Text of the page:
These gents were way ahead of their time: Gurney, Chapman and Clark
With the ensuing roll out by March 13th of new, manufacturer badged aero bits, the next generation of open wheel racing turns the page. Finally, onward to new tech. I am going to go out on a limb here and guess that the unleashing of, dare I say it, innovation, will also unleash an appreciable bump in speeds.
I like, no, I LOVE the word innovation. It brings to mind a by gone era, and it also points to a future path not yet taken. Such is the cross roads that wait until roughly the middle of March for another intersection of bygone and future when the aero kits are unveiled. This has always been the yin and the yang, the steady and forward assault on elusive speed. It is built on innovation.
I asked a kid the other day what he meant when he used the term ‘back in the day’. To him it sounded like, well you know old man, like 1985. That time period, he said, IS the dark ages.
Heh, typical youth….
I was thinking more along the lines of 1965. I was also thinking about the locale, the corner of Georgetown road and Sixteenth street. This is what I was referring to above when I mentioned the intersection of bygone and future. An era that saw the British invasion as more than just the Beatles hitting America, 1965 saw the last gasp of front engine technology. Aero and all of its affects wasn’t really understood, you just streamlined the contour and went with it. Consequently, the move to rear engine American open wheel cars was no longer a fad but a competitive requirement.
Parnelli in a Lotus
At this time, Colin Chapman had improved the rear suspension pieces that cost Jim Clark a victory in 1964. Chapman also listened to one of the brightest minds to ever get behind a steering wheel at the time, Dan Gurney. Dan had the bright idea to hook up a beastly Ford V8 to the back end of a Lotus and bring that combination to Indy. Colin Chapman was his man and even the maestro, Parnelli Jones decided that a beast engine in the rear was similar to the sexy F1 cars Gurney had experience with and signed on to drive one in 1965 also. The big difference was that Parnelli drove for the PT Barnum of race team ownership at that time, J.C. Agajanian.
The New Ole’ Calhoun
Even A.J. Foyt got onboard the rear engine bandwagon in 1965. Again, a Ford:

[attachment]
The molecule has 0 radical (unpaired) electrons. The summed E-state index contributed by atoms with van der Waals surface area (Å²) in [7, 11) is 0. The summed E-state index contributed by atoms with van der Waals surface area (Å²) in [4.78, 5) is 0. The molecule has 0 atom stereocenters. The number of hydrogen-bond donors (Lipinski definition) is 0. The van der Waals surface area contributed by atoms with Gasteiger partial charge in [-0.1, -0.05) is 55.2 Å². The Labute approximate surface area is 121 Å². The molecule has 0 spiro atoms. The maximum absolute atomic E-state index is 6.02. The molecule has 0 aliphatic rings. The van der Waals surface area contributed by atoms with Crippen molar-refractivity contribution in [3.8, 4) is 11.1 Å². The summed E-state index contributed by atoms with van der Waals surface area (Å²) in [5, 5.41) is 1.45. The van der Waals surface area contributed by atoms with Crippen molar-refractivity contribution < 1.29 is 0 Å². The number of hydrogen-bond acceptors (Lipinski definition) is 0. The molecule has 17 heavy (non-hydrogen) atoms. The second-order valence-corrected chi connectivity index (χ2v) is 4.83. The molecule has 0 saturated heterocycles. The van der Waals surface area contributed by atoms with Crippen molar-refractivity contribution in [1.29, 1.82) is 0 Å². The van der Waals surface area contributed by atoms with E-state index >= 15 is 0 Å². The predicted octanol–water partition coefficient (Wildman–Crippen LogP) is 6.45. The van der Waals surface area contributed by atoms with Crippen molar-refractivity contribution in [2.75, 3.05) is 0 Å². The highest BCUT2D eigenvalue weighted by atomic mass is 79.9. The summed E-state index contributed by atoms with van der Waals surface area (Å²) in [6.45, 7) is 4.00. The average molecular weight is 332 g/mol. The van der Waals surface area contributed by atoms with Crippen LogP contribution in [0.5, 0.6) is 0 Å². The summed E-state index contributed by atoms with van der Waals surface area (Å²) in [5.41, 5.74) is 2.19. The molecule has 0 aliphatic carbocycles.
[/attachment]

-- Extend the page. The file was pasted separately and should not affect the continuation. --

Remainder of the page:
A.J. likes trhe rear engine too!
The casual open wheel race fan will most likely have heard of Jim Clark. That fan may also have heard of Parnelli Jones as well. I can almost guarantee that. Interestingly, they finished first and second in the 1965 race. Admittedly, I have an obligation to acknowledge two excellent resources that I utilized for this piece. They both are readily available on the web. So suggest that you get up off that couch, reach for your keyboard and visit a place simply called THE Henry Ford. Today, the 1965 winning Lotus Ford that Jim Clark drove to victory resides on their property. The Ford Foundation has opened up over 1400 black and white photos from that month of May at the Brickyard and other locations. I could and have spent hours poring over the shots from their Flickr stream.
The summary of how Jim Clark and Lotus changed Indy forever can be found here:
If you are REALLY a statistical geek, I would recommend checking out a site called Racing Reference. These folks have done all of the heavy lifting for you and their summary page for the 1965 race is loaded with gems and nuggets. Look for it here:
This reference will soon make you a winner at many trivia contests. Get yourself armed with knowledge such as:
Some of the names that did not make the 1965 Indianapolis 500 in their original cars include:
Roger Ward, Bobby Unser, Al Unser, Jim Hurtubise, Mel Kanyon, Art Malone and a cast of uh, many, many more! Some went on to qualify and run in a different vehicle. This was a golden age when you really DID run what ya brung! If it could not run fast enough, some other owner most likely (if you were a pretty good shoe) gave you a shot at making the show in a different car.
In fact, Bobby Unser could not make the 1965 race while driving for the famed STP outfit headed up by Andy Granatelli in his original number 6 car. He ended up starting eighth and finishing up 19th in a Novi! Andy became so disgusted with front engine technology that in 1967 he showed up at Indianapolis with a gas turbine vehicle he had been working on for over a year. It was totally innovative. Don’t get me started on this topic of innovation and legislation…… you can find a previous rant about innovation here:
It becomes apparent to me that the soon to be released aero kits by Chevrolet and Honda are going to have some type of impact on the racing product. While the engaged race fan has been clamoring for these since Randy Bernard unveiled the concept at the launch of the quest that became the DW 12, the differentiating aero bits should add to speed. One thing is for certain, in about 30 days we will finally have a look at the next BIG thing in Indy Car racing.
As always, thanks for hitting the blog and we will talk to you next time.
This week’s Hot Link:
The collections of The Henry Ford also include the race winning Lotus-Ford driven by Jim Clark. Over 1400 photos of the car are also available on their Flickr site here: